By Stephen Young
By Stephen Young
By Stephen Young
By Jim Schutze
By Rachel Watts
By Lauren Drewes Daniels
"Don't you see that they [the investors] are back with intrigue?" Wisch later asks me.
No, not really.
"They made their own investments; they lost money, and now some of them served on this committee that is using charity money, without the general community ever having been told. Just an in-group that is out to serve their original purpose...yes, a vendetta."
Or else the paranoid musings of a man who believes his life's work is under attack.
In June 1999, after the committee completed its study, Belofsky and two other committee members met with Wisch to discuss "how [the] federation could make the Texas Jewish Post a better newspaper," Wisch says. In a meeting at Belofsky's office, Wisch told them. "First thing, I want your federation [donor] lists." With that list, he could build circulation, increase advertising, and perhaps raise the quality of the paper. But the federation had a proprietary interest in that list, which it jealously guards, even with its own charities.
"[Belofsky] said the list is unattainable," Wisch says. "And that was the main topic of conversation."
A week later, Belofsky sent Wisch a letter inviting him to submit a written proposal for "a new, expanded version of the Texas Jewish Post." Four other publishers of existing Jewish newspapers were also invited to submit proposals for "the possibility of publishing a Jewish newspaper in Dallas...an independent voice that tells the story of a people and a community."
Wisch was suspicious of the federation's motives. After showing no interest and some animosity for so many years, suddenly they wanted to help him become a better paper? What business did the federation have telling him how to run his business? He interpreted their attitude as an attempt at "editorial domination" and had no intention of submitting a written proposal. He phoned Belofsky and told him, "I was sitting in your office, and I told you what I wanted--the list. Why don't you tell this to your people?"
Other papers offered more specific proposals, and one in particular, the Washington Jewish Week, emerged as an attractive and willing alternative to the Texas Jewish Post. The Washington Jewish Week, based in Rockville, Maryland, had been an award-winning family-owned newspaper that had gained a certain cachet on Capitol Hill for its incisive political coverage. In 1999, the paper was sold for an undisclosed price to Capital Jewish Publishing, a subsidiary of NewsCo., which owns a large chain of secular newspapers around the country. The Jewish Week was its first Jewish paper.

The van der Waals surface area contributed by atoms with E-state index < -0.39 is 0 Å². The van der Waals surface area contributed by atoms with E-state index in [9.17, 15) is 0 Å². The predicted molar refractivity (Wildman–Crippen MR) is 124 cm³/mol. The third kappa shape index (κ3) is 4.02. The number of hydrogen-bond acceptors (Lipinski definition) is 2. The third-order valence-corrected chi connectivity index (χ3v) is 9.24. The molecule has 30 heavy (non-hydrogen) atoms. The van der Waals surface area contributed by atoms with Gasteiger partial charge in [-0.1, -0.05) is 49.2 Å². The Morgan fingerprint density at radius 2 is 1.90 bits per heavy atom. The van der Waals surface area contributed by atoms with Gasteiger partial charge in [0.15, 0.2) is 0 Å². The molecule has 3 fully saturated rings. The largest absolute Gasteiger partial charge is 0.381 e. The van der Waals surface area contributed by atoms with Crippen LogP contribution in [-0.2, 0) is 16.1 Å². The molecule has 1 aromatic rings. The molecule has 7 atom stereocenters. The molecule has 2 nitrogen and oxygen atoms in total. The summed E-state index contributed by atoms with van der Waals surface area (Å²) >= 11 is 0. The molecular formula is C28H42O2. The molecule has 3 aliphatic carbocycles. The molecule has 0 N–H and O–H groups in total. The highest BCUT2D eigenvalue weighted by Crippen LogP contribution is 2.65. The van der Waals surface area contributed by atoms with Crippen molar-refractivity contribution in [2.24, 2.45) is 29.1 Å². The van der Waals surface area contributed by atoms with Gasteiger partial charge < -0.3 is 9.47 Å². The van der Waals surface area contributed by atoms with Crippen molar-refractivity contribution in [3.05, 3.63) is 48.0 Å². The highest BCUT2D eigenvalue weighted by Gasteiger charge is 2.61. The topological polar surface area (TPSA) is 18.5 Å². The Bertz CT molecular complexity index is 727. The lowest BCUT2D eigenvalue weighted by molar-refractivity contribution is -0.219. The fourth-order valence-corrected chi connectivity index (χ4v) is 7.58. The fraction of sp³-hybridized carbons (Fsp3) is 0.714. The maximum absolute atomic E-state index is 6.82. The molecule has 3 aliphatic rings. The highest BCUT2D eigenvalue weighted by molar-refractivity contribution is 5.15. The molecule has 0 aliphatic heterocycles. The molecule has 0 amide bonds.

The new owner, according to a May 1999 article in the Washington Business Journal "gained control of a publication beleaguered by financial woes and inflated circulation figures." The Journal also reported that Capital Jewish Publishing had been accused by former and current employees of "cultural insensitivity" and "diminishing the quality of editorial content." Craig Burke, the paper's new publisher, claimed these complaints were largely attributable to belt-tightening measures. He did not return a Dallas Observer phone call requesting an interview.
On June 27 this year, the Dallas federation's board of directors accepted the proposal of Capital Jewish Publishing to "publish a quality weekly Jewish newspaper in Dallas." In return, the federation promised that it would guarantee the newspaper chain 6,000 paid subscribers at an introductory price of $18 each, for the first year of publication only. To build circulation, the federation's mailing list would also be made available to the publisher.
Wisch says he had heard rumors that the federation had made a deal with an out-of-town paper, but he was inclined not to believe them, particularly after he spoke to Craig Burke, who phoned him several times in early July and offered to buy the Texas Jewish Post. He and NewsCo. Chief Executive Officer Ryan Phillips were ready to talk business; they could fly down immediately and negotiate a deal. But Wisch hesitated too long. His wife was sick; he had a paper to get out, and the calls stopped coming.
At the same time, Wisch began tapping his sources and learned that the federation had closed the deal with Capital Jewish Publishing. Outraged that the federation was subsidizing a for-profit enterprise with non-profit perks, he fired off a letter to federation president Stephen Waldman (whose bar mitzvah photos appeared in the Post decades ago). He condemned the deal as an "act of unilateral favoritism...detrimental to the independence of Jewish journalism." He demanded that he be afforded the same treatment "to level the playing field."
That never happened.
Wisch phoned Gary Weinstein at the federation, who instead encouraged him to sell to Capital and offered to be his intermediary. "I think they suspected there would be some community outrage if it ever got out, the way they treated me," Wisch says, "and it would be much more placid if I was bought out."
But no more calls were forthcoming, and Jimmy Wisch was anything but placid.
He used the power of his press and began a blistering attack on the federation. Week after week he assailed its actions as "fallacious" and "clandestine"--"a shanda...that will live in the annals of Jewish history."